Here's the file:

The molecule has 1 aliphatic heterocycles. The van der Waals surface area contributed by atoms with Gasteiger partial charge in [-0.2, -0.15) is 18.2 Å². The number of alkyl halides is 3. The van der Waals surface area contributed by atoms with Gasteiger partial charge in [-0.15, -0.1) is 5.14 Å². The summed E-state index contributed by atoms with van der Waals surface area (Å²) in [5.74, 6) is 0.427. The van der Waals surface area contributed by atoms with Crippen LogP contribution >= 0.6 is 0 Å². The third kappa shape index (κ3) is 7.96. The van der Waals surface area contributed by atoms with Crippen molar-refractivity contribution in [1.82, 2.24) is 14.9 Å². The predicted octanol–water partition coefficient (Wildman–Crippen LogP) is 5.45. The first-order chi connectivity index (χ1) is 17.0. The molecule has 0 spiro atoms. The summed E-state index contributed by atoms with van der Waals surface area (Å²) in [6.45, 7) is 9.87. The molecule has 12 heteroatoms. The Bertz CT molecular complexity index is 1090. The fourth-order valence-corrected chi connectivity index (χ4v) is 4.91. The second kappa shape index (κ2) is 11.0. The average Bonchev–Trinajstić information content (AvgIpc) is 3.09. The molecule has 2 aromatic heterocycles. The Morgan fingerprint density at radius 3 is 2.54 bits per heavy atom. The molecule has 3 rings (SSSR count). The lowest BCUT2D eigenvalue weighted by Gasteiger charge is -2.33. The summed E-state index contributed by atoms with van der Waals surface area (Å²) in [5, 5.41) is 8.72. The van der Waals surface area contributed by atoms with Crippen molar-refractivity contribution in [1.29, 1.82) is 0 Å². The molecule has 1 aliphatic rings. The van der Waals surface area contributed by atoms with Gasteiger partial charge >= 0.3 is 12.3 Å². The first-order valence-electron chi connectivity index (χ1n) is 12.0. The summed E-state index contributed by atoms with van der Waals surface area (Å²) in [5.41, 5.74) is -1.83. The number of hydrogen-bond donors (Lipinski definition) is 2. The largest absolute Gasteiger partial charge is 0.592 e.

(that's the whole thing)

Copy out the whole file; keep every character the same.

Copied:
The molecule has 1 aliphatic heterocycles. The van der Waals surface area contributed by atoms with Gasteiger partial charge in [-0.2, -0.15) is 18.2 Å². The number of alkyl halides is 3. The van der Waals surface area contributed by atoms with Gasteiger partial charge in [-0.15, -0.1) is 5.14 Å². The summed E-state index contributed by atoms with van der Waals surface area (Å²) in [5.74, 6) is 0.427. The van der Waals surface area contributed by atoms with Crippen LogP contribution >= 0.6 is 0 Å². The third kappa shape index (κ3) is 7.96. The van der Waals surface area contributed by atoms with Crippen molar-refractivity contribution in [1.82, 2.24) is 14.9 Å². The predicted octanol–water partition coefficient (Wildman–Crippen LogP) is 5.45. The first-order chi connectivity index (χ1) is 17.0. The molecule has 0 spiro atoms. The summed E-state index contributed by atoms with van der Waals surface area (Å²) in [6.45, 7) is 9.87. The molecule has 12 heteroatoms. The Bertz CT molecular complexity index is 1090. The fourth-order valence-corrected chi connectivity index (χ4v) is 4.91. The second kappa shape index (κ2) is 11.0. The average Bonchev–Trinajstić information content (AvgIpc) is 3.09. The molecule has 2 aromatic heterocycles. The Morgan fingerprint density at radius 3 is 2.54 bits per heavy atom. The molecule has 3 rings (SSSR count). The lowest BCUT2D eigenvalue weighted by Gasteiger charge is -2.33. The summed E-state index contributed by atoms with van der Waals surface area (Å²) in [5, 5.41) is 8.72. The van der Waals surface area contributed by atoms with Crippen molar-refractivity contribution in [1.29, 1.82) is 0 Å². The molecule has 1 aliphatic rings. The van der Waals surface area contributed by atoms with Gasteiger partial charge >= 0.3 is 12.3 Å². The first-order valence-electron chi connectivity index (χ1n) is 12.0. The summed E-state index contributed by atoms with van der Waals surface area (Å²) in [5.41, 5.74) is -1.83. The number of hydrogen-bond donors (Lipinski definition) is 2. The largest absolute Gasteiger partial charge is 0.592 e.